Few can be induced to labor exclusively for posterity. After all, posterity has done nothing for us.
— Abraham Lincoln
I’m sitting down late on a thundery Monday night in Birmingham to write, yet again, of the current plan for reconfiguring Interstate 20/59 through downtown. I’ve written repeatedly about this travesty for nearly four months and counting now, and while I recognize that such insistent coverage may strike a vexing note of discord in the chorus of self-regard currently ringing through many quarters of our community, I’m afraid it’s necessary.
It’s necessary because what the Alabama Department of Transportation proposes is an unmitigated affront to the public trust, at least as represented by the best interests of current and future citizens of Birmingham.
It’s necessary because ALDOT is proceeding apace with a project that will impact development patterns, revitalization efforts, residential growth, real estate values, civic life and general economic and social well-being in Birmingham — especially the downtown area and surrounding urban neighborhoods to the north — for the next generation.
It’s necessary because ALDOT is pursuing its plans completely unimpeded by any uprising of leadership from among a slew of supposed leaders, including but not limited to the mayor and city council of Birmingham, the Birmingham Business Alliance and key executives of the corporations, firms and organizations that collectively employ tens of thousands of people downtown, and presumably would like to see the location in which they are headquartered positioned to thrive, rather than having to overcome manmade obstacles to stability and prosperity.
It’s necessary, perhaps above all, because any thinking person with a pulse can take one look at the plan that is now on the table — revisions and all — and understand the long-term implications of its construction.
And people do understand that. People have looked at the plan — and considered the alternatives, and concluded that building this road in this way in this place is the second-dumbest thing that can possibly be done, ranking just behind doing nothing at all. I don’t think this is going to happen, but I would bet that a public opinion poll would find sentiment overwhelmingly against the ALDOT plan.
Lacking such data, I’m left to rely upon what I hear. In that vein, I have heard about 20/59 from a lot of thoughtful and concerned folks from across the city and beyond (not one of whom, I freely stipulate, is in the business of building roads and bridges). While the perspectives differ by degree, there is among them a thread of unison: None of them profess to believe the ALDOT plan is the best Birmingham can do.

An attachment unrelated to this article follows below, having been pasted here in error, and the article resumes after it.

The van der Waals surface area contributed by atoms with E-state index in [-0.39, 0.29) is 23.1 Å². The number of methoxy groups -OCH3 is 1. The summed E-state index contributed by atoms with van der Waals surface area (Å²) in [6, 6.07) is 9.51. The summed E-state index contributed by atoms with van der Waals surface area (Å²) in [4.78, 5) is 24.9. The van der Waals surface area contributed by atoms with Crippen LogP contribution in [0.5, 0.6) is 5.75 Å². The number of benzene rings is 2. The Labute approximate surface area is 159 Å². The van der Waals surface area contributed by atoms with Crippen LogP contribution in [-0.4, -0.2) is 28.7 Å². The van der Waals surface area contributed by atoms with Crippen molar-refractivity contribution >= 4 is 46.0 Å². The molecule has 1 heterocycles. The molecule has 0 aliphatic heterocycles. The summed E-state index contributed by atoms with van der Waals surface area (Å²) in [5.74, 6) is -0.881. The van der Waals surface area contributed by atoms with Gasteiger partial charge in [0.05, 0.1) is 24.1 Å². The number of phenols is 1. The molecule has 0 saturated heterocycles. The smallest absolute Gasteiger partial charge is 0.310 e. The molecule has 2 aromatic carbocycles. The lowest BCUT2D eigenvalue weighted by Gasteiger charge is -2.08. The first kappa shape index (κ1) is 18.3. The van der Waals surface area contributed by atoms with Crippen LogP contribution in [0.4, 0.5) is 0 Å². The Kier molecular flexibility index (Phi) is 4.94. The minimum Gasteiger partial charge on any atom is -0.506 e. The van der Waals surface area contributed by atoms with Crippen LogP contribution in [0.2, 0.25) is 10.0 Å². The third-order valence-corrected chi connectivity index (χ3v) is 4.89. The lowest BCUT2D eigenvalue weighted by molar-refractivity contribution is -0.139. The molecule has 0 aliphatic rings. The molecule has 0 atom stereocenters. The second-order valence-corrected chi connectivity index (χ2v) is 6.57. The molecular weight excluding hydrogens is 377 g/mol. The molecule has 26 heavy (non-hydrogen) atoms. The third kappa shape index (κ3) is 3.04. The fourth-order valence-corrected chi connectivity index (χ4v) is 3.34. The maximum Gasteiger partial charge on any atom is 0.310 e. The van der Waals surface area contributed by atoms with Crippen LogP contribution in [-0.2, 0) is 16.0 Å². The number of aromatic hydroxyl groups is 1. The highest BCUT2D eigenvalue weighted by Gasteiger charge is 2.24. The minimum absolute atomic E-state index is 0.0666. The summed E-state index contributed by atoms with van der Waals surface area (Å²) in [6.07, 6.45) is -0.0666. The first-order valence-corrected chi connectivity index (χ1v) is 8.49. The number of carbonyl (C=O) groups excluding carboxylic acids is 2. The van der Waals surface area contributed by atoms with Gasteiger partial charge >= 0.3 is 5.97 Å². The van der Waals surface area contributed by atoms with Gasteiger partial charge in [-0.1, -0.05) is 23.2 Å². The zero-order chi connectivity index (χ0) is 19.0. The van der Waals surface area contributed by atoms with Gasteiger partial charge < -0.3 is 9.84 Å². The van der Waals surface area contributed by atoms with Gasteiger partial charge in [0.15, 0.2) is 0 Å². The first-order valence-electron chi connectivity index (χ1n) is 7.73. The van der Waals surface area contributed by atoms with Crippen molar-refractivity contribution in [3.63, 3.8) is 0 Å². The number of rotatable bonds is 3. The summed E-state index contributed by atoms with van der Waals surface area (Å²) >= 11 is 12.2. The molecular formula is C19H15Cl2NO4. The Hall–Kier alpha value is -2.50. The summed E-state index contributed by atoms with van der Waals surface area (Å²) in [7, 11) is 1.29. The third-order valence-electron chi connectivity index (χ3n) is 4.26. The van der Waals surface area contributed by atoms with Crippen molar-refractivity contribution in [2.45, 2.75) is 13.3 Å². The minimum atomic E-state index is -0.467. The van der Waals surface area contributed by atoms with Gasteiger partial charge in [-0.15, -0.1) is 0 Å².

The problem, much like Mark Twain’s observation regarding the tendency of people to complain about the weather, is that, with notable exceptions, very few of them seem to be doing much about it. That’s particularly true of those who would like to see a better plan — more about which in a moment — and who have sufficient standing and influence in the community to lend real weight to demands for a preferable and viable alternative, and who have elected not to involve themselves in this fight for the future of the community.
None of which is meant to take anything away from the grassroots opposition that has arisen. Most visible and vocal is Rethink 20/59, a Facebook-based group that also has been holding weekly meetings for the past few months. But with time beginning to run woefully short for doing the things that would be necessary to stop ALDOT in its tracks and advance a better solution — seeking an injunction to delay construction, say, or commissioning a reputable independent study comparing the economic, environmental and other impacts of the ALDOT plan against other alternatives — money and influence are commodities of which Rethink 20/59 and other opponents find themselves substantially wanting.
What are the alternatives? At least three have been advanced, by far the best of which, in my opinion, is tearing down the interstate through downtown and replacing it with a street-level boulevard. This alternative has numerous advantages to the city — perhaps not to ALDOT, and certainly not to the pass-through traffic to which its plan for 20/59 caters at the expense of people who live and work in Birmingham — which I will discuss in detail next week in this space. For now, suffice it to say that unless people — influential people with the best interests of the community in mind — step forward to help lead and support this pivotal battle in the fight to make Birmingham the best it can possibly be, the cause, however noble, probably is lost.
Of course, if the history of our city teaches us nothing else, it should impress upon us the power of the few against the many, of what can happen when the forces of progress amass against the battlements of an intransigent status quo. History tells us that Birmingham can change, but we are still awaiting the answer to the question of whether that change can be sustained, built upon, expanded.
In that sense, the fight over the future of 20/59 touches on every major issue we face as a community, and the range of options that will be available to us in addressing them over the next 10, 25, 50 years. Poverty, education, transportation, recreation, public health, human relations — these and more are tied into the fate of a stretch of road that has done nothing in the four decades of its existence to date but divide us.
Haven’t we had enough of that?